Recently I had an opportunity to sit with the head man of a village in Tangke a steppe community on the first bend of the Huang He (Yellow river) comprising about 130,000 hectares, seven semi nomadic villages and a small town of 7000 individuals. That's as near as I could gather anyway – my Chinese being poor, my Tibetan non existent, and numbers in particular being difficult in translation.
Initially, I did not know what the meeting was about but this man, Mr. Gabsang, had come down to Chengdu with the express purpose of meeting with me. At no warning I might add, as things are done around here. So after the eating and pleasantries he asked to come back to our office. To my considerable surprise, he proceeded to count out 25,200 RMB as repayment for the loans made to his village as part of the “Yak Bank” project Alpha Communities Sichuan undertook there - this one now completed. The project involved providing a yak and a small sum of money for its care to a family. Every second calf of each yak would then be donated to another family and the initial money loaned for the care of the animals repaid.
In addition to the money, Mr. Gabsang produced a stack of paper records maybe an inch and a half thick (that wafer thin Chinese paper too) with the loan and guarantor records for each family and those whom he had insisted stood guarantee for them. Complete with lines of thumb prints showing peoples assent to the documents and the validity of transactions. Little ones for the children. Every member of every family. I checked with Nima later, those loans were made 6 years ago. I was gob smacked.
Mr. Gabsang also told me that in the last 20 years his community had moved from poverty to “something better”. He said their food supply was now secure, they could eat meat and they could get education for their kids – Alpha sponsors a number of children in this area too. He acknowledged that Alpha Communities has had a significant hand in that and was grateful.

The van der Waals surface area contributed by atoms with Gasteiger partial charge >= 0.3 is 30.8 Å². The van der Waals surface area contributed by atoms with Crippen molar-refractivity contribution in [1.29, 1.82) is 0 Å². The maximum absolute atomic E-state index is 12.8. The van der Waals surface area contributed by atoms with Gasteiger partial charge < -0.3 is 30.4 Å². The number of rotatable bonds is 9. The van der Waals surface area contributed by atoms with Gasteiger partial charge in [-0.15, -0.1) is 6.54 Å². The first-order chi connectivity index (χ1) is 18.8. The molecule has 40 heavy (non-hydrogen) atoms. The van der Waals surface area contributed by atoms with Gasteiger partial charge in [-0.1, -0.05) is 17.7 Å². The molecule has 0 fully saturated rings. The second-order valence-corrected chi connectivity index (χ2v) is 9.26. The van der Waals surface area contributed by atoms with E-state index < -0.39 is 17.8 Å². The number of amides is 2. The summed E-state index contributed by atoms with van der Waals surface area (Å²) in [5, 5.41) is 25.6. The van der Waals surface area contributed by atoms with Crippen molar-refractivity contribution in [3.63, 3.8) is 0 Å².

In addition to the Yak Bank and student sponsorship and associated support for children of the poorest households we also did a grassland planting and reclamation project in Tangke (pictured right). Logically enough this supported a sustainable food supply for the increased number of yaks.
An assessment of the economic benefits of the yak project alone is below. In the last 6 years on average, amongst the families in this community who participated in the project, there has been an average annual increase, year on year, of:
· 8 to 10 yaks
· 45 – 50 kilograms of Yak hair (used for tents, blankets and handcrafts)
· 180 kilograms of yak butter (a staple food and a saleable commodity)
· 30 kilogramsof yak milk cheese
· All loaned money has been repaid
· The yaks will continue breeding!
Mr. Gabsang said that they still had needs though and then went on to describe some. First and foremost amongst them, he said, was “knowledge”. This man is wise as well as reliable. Almost as a matter of principle, at this point, we shouldn't give this group of people exactly what they ask for (or what he asks for "his" people) because it establishes the wrong relationship. But we should dialogue with them and those in a similar position to find an optimum and inherently just route, in local context, to the specialisation, market/cash economy and infrastructure needed for wealth creation.
You helped lift the people of Tangke from poverty to sustainable subsistence; we can now help them lift themselves from subsistence to viable wealth creation. Until we do that, we have not yet completed our task.
Thank you for hanging in there with us! (written by Peter Dobbs, Company Director)